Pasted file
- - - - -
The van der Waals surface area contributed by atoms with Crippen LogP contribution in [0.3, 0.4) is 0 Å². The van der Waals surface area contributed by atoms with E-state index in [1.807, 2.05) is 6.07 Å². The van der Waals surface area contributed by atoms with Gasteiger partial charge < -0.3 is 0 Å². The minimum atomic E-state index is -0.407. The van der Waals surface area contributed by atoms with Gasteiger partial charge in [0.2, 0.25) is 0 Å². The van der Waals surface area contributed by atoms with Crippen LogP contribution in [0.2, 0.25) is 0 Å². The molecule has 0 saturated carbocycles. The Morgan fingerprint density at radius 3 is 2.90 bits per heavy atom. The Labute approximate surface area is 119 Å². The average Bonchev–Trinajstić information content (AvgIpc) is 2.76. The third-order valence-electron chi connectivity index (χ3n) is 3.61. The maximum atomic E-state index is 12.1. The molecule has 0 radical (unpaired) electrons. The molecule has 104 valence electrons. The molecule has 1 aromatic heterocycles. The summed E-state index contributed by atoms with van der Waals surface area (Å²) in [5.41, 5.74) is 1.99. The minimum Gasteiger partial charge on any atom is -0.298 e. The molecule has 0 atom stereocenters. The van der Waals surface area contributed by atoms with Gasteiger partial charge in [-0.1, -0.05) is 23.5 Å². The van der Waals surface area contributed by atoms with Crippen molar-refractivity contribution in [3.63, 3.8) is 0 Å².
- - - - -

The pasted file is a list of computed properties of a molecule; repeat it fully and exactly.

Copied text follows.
The van der Waals surface area contributed by atoms with Crippen LogP contribution in [0.3, 0.4) is 0 Å². The van der Waals surface area contributed by atoms with E-state index in [1.807, 2.05) is 6.07 Å². The van der Waals surface area contributed by atoms with Gasteiger partial charge < -0.3 is 0 Å². The minimum atomic E-state index is -0.407. The van der Waals surface area contributed by atoms with Gasteiger partial charge in [0.2, 0.25) is 0 Å². The van der Waals surface area contributed by atoms with Crippen LogP contribution in [0.2, 0.25) is 0 Å². The molecule has 0 saturated carbocycles. The Morgan fingerprint density at radius 3 is 2.90 bits per heavy atom. The Labute approximate surface area is 119 Å². The average Bonchev–Trinajstić information content (AvgIpc) is 2.76. The third-order valence-electron chi connectivity index (χ3n) is 3.61. The maximum atomic E-state index is 12.1. The molecule has 0 radical (unpaired) electrons. The molecule has 104 valence electrons. The molecule has 1 aromatic heterocycles. The summed E-state index contributed by atoms with van der Waals surface area (Å²) in [5.41, 5.74) is 1.99. The minimum Gasteiger partial charge on any atom is -0.298 e. The molecule has 0 atom stereocenters. The van der Waals surface area contributed by atoms with Gasteiger partial charge in [-0.1, -0.05) is 23.5 Å². The van der Waals surface area contributed by atoms with Crippen molar-refractivity contribution in [3.63, 3.8) is 0 Å².